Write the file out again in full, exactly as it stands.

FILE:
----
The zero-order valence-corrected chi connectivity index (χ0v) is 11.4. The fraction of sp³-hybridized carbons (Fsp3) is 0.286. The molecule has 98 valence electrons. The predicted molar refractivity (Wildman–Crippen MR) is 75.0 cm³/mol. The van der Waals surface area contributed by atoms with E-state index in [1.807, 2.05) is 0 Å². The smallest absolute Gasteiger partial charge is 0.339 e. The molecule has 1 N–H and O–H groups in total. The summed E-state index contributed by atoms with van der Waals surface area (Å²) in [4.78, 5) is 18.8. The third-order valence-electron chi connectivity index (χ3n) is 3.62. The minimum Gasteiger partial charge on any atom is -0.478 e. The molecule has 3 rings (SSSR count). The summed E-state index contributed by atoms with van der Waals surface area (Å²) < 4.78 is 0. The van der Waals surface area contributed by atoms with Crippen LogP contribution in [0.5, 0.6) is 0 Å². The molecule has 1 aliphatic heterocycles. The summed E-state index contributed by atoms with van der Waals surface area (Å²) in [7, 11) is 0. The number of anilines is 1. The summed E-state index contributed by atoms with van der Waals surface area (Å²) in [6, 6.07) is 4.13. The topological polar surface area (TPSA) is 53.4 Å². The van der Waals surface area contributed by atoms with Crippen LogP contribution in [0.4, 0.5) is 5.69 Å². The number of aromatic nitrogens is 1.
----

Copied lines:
The zero-order valence-corrected chi connectivity index (χ0v) is 11.4. The fraction of sp³-hybridized carbons (Fsp3) is 0.286. The molecule has 98 valence electrons. The predicted molar refractivity (Wildman–Crippen MR) is 75.0 cm³/mol. The van der Waals surface area contributed by atoms with E-state index in [1.807, 2.05) is 0 Å². The smallest absolute Gasteiger partial charge is 0.339 e. The molecule has 1 N–H and O–H groups in total. The summed E-state index contributed by atoms with van der Waals surface area (Å²) in [4.78, 5) is 18.8. The third-order valence-electron chi connectivity index (χ3n) is 3.62. The minimum Gasteiger partial charge on any atom is -0.478 e. The molecule has 3 rings (SSSR count). The summed E-state index contributed by atoms with van der Waals surface area (Å²) < 4.78 is 0. The van der Waals surface area contributed by atoms with Crippen LogP contribution in [0.5, 0.6) is 0 Å². The molecule has 1 aliphatic heterocycles. The summed E-state index contributed by atoms with van der Waals surface area (Å²) in [7, 11) is 0. The number of anilines is 1. The summed E-state index contributed by atoms with van der Waals surface area (Å²) in [6, 6.07) is 4.13. The topological polar surface area (TPSA) is 53.4 Å². The van der Waals surface area contributed by atoms with Crippen LogP contribution in [0.4, 0.5) is 5.69 Å². The number of aromatic nitrogens is 1.